By on April 13, 2018

Did you ever the the feeling that the Tesla Model S was just an S-Class for EV enthusiasts? Mercedes-Benz sure hopes so, because its CEO, the mustachioed Dieter Zetsche, recently let fly that the brand has a full-sized electric under development called the EQ S. While Mercedes’ core lineup will welcome all manner of hybrid and mild-hybrid powertrains in the years to come, Zetsche says the brand will also start building fully electric vehicles by way of its EQ line.

The EQ nameplate is something we’ve heard a lot about in the past, but its true purpose has yet to be defined by Daimler. Typically, we’ve only seen EQ badging added to concept vehicles promising electrification, with no additional details. But new claims from the CEO suggest the category may be reserved for models that use batteries as their only power source. 

According to Bloomberg, Zetsche said Daimler intends to launch 10 all-electric vehicles by 2022. He also said Mercedes will move into widespread electrification through the addition of 48-volt electrical systems — like on the 2019 CLS — and even some plug-ins. “All vehicles will be electrified,” Zetsche said.

Of course, there is a world of difference between a mild hybrid and a battery electric vehicle. That could be where the EQ designation comes in. Doctor Zee noted EQ cars will boast a battery range that’s “totally different” from what’s on offer today. Presumably, he means among Mercedes vehicles. However, Daimler’s head of R&D, Ola Källenius, said the company has been working with various startups on the development of solid state batteries for a couple of years.

Most estimates put a major breakthrough in the technology several years into the future. If Daimler were to get there first, it could allow Mercedes-Benz to leave all other EV manufacturers in the dust. Still, Källenius estimates solid-state technology probably wouldn’t come to fruition until 2025 at the earliest.

Meanwhile, the EQ S is estimated for production around 2020 and should offer Model S shoppers a very tempting alternative — even if it doesn’t have next-generation battery hardware.

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19 Comments on “Mercedes-Benz Plots an Electric S-Class...”

  • avatar

    “Dieter Zetsche, recently let fly that the brand has a full-sized electric under development called the EQ S”

    This makes good sense. Plenty of margin to subsidize higher mfg costs/R&D per unit.

    “Daimler intends to launch 10 all-electric vehicles by 2022”

    This does not. Daimler is supposed to become more of a full line manufacturer, but the sad truth is proles are broke in zee West and can’t really afford your gas models let alone an exotic drivetrain. Maybe there’s a China move here whose numbers look good?

    But then again, watch China play hardball with the REs as a tactic, and watch the battery costs soar. All your neodymium are belong to us.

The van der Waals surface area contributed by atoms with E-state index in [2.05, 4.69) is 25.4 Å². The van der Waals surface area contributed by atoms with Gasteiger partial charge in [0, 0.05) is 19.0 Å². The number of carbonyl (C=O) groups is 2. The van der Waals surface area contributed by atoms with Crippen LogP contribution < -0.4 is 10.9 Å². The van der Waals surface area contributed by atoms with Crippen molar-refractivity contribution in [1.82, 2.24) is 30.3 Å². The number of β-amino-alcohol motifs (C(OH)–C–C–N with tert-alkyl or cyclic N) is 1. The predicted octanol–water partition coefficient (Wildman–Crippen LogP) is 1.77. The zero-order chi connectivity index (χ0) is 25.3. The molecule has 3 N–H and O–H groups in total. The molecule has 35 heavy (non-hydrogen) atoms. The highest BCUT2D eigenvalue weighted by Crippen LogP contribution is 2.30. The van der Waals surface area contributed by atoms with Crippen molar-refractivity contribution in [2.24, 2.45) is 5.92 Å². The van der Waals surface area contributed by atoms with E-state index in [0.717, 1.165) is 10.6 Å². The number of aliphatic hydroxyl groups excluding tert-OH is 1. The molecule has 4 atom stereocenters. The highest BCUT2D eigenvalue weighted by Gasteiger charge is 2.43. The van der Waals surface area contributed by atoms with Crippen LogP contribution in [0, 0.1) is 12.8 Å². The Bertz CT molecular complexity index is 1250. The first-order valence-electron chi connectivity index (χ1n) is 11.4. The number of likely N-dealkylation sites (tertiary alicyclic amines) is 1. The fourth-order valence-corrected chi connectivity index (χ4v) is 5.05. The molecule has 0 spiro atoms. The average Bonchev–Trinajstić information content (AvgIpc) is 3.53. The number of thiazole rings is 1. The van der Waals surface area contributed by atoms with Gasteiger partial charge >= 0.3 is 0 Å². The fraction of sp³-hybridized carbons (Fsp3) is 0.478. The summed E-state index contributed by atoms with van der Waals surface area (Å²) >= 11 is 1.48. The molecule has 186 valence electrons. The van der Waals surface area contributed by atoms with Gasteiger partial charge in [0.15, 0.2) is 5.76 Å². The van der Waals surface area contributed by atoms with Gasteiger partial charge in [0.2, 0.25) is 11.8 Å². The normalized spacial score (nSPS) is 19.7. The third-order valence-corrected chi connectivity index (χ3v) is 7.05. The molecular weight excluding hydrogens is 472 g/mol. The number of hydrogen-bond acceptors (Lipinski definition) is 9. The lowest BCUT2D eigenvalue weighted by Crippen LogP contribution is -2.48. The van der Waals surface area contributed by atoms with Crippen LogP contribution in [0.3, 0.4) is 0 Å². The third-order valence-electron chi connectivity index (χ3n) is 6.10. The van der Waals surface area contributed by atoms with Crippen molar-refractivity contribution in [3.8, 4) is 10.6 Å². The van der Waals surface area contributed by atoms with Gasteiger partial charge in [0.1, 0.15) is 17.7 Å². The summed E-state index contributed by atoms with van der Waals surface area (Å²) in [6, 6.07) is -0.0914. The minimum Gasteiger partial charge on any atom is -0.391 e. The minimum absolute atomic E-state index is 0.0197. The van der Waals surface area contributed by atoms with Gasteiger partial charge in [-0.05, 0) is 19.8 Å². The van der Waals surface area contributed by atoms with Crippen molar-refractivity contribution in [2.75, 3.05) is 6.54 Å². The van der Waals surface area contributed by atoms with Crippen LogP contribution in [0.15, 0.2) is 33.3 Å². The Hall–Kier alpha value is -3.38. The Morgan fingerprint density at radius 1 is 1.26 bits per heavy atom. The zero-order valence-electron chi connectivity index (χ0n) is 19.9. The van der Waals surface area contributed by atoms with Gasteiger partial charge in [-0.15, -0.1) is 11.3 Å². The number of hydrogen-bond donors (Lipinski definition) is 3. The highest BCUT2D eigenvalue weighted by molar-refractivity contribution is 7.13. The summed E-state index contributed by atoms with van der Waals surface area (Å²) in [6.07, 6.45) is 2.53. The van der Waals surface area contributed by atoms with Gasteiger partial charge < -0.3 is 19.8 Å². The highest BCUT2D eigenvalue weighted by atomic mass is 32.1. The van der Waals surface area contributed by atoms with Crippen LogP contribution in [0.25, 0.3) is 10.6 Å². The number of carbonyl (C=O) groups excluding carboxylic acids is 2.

Additional: “Most estimates put a major breakthrough in the technology several years into the future.”

    Unlikely, at least on the battery side.

    • 0 avatar
      Kyree S. Williams

      It’s definitely aimed at China. foremost.

    • 0 avatar

      The batteries are making steady incremental improvements. No miracle breakthroughs in technology going into production, but really solid advances in existing technology.

      The latest going into production is NCM 811 cathode technology at S.K Innovations and soon LG Chem. They’ve improved density, increased durability, and lowered costs by using a ratio 8 to 1 to 1 of nickel, cobalt, and maganese. I think they’re talking sub-$100 per kWh for the entire pack, not just the cells.

      Rare earth supplies are being discovered in places other than China with the latest by Japan. Its a case of where there is a huge demand (like cobalt), new supplies start to come online and supply improves.

      • 0 avatar

        You’re talking months to years for supplies to come online while the Chinese continue to dominate about 90% of world production. Australian production did effectively triple since 2011, but this was due to the reopening of existing mines shuttered in the 1990s.

        “The United States was a significant producer through the 1990s, but low-priced materials being sold by China forced mines in the United States and other countries out of operation. As China limited exports, and prices increased rapidly in 2009 and 2010, mines in Australia and the United States became active again.”

        Take a look at RE production through 2015:

        Maybe the Gigafactory will be the answer? Don’t know, but these are a non-starter outside of expensive exotics in USDM. Tesla cannot even profit on the models it sells as it is, and there is a growing niche market for them. The Chinese actually have money as a society, because they did not spend $13+ trillion on wars for others which do not benefit actual Americans. Perhaps they will have to cash and desire to buy Daimler’s wares? Not betting on it personally.